Ms Grace Chan worked in the biomedical field but wanted a marketing job. But she went beyond the usual route of posting a resume and cover letter on a jobs website.
The 24-four-year-old posted a simple three-minute film presentation, eventually trimmed to 90 seconds, where she talked to the camera about her work experience and the type of job she was looking for.
An employer soon noticed her 'visume' or video resume, on job portal Prevview and got in touch.
Ms Chan, now a marketing executive with a recruitment agent, says the job interview 'was very straightforward be- cause they already knew my background, qualifications and experience through my visume'.
She is among the first here to catch on to a phenomenon now common in countries such as the United States and United Kingdom.
Employers and human relations companies here tell LifeStyle they receive few video resumes, if any. Mr Josh Goh, assistant director of corporate services at recruitment firm The GMP Group, says it receives only one visume for every 1,000 job applications.
But one website here hopes to change that. Prevview (www.prevview.com), which was launched in March this year, claims to be the first job portal in Asia to use video resumes in an interactive manner between employers and applicants.
Applicants upload visumes, together with traditional resumes and cover letters, free of charge. Employers then receive their job applications and click to view their visumes.
Marketing manager Zune Lim, 27, filmed a four-minute visume with her iPhone that got her noticed by her current employers.
She says: 'Visumes allow employers to find out more about you, compared to just a stagnant print resume.'
Video resumes were first introduced in the 1980s via video-cassettes. But making and distributing them is a lot easier now with the advent of digital and phone cameras, as well as social media websites such as Youtube and free software such as Windows Movie Maker.
Prevview gives tips on how to do your visume. For a fee ranging between $100 and $2,000, it can also do a professional visume. 'It's just like Facebook, but for work,' says its business development manager Venus Ng.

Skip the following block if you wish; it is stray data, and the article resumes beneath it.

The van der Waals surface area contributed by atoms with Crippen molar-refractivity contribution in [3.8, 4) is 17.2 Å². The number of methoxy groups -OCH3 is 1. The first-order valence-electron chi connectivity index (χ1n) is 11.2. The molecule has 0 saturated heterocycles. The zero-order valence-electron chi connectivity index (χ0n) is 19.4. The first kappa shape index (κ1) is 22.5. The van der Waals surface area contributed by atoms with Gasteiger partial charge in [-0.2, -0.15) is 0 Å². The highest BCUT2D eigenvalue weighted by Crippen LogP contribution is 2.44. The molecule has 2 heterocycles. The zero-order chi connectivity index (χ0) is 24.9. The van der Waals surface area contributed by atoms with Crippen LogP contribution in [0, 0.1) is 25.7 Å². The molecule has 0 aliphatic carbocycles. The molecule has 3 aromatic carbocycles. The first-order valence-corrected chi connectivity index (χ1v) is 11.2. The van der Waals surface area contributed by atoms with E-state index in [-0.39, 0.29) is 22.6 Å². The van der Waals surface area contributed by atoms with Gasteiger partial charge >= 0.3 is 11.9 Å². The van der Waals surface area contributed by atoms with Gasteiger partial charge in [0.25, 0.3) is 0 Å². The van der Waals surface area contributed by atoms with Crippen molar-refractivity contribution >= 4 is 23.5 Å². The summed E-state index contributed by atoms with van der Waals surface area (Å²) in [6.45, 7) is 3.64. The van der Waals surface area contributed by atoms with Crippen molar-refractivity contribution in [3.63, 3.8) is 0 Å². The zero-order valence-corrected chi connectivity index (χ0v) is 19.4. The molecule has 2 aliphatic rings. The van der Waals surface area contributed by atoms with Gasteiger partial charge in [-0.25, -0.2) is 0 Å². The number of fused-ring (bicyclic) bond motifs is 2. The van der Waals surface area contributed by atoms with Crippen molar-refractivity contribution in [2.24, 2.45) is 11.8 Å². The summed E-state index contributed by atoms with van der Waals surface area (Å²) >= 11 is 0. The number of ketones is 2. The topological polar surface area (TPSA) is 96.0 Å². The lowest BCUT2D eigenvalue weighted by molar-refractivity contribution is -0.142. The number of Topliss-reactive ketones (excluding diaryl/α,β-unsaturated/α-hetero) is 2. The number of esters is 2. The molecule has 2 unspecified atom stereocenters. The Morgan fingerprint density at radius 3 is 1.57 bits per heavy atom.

So far, 36 employers have signed up for Prevview, including F&B chain Febulous. General manager Vincent Lim says three candidates have been hired through Prevview so far, filling positions ranging from assistant restaurant managers to service crew.
He says: 'Visumes streamline the recruitment process. Rather than meet 30 people, we can preview the candidates and shortlist suitable ones before we meet them.'
He adds: 'It gives me a better understanding of a potential candidate and his personality and presentation skills. This is especially important for an F&B business as he is in the frontline and interacts directly with customers.'
But other employers are less enthusiastic. Editorial and PR specialist Fiona Cheong of recruitment consultancy Robert Walters says the company discourages the use of video resumes, adding: 'It could potentially put the candidate in an unfavourable light if done incorrectly.'
Mr Goh of GMP adds: 'The novelty of video resumes can give job-seekers an edge over others who submit traditional resumes. However, it would not be useful if candidates do not have solid credentials in the first place.'
But Ms Melissa Norman, managing director of recruitment firm Kelly Services, says visumes are suitable for job positions in industries such as the creative arts, IT and hospitality.
She adds: 'There is a growing understanding among all generations, but particularly younger workers, that an online presence is an important part of 'personal branding' that helps them to stand out and advance their careers.'
However, she says visumes are used by employers only as a sourcing tool. 'They will still select and hire employees after conducting a face-to-face interview.'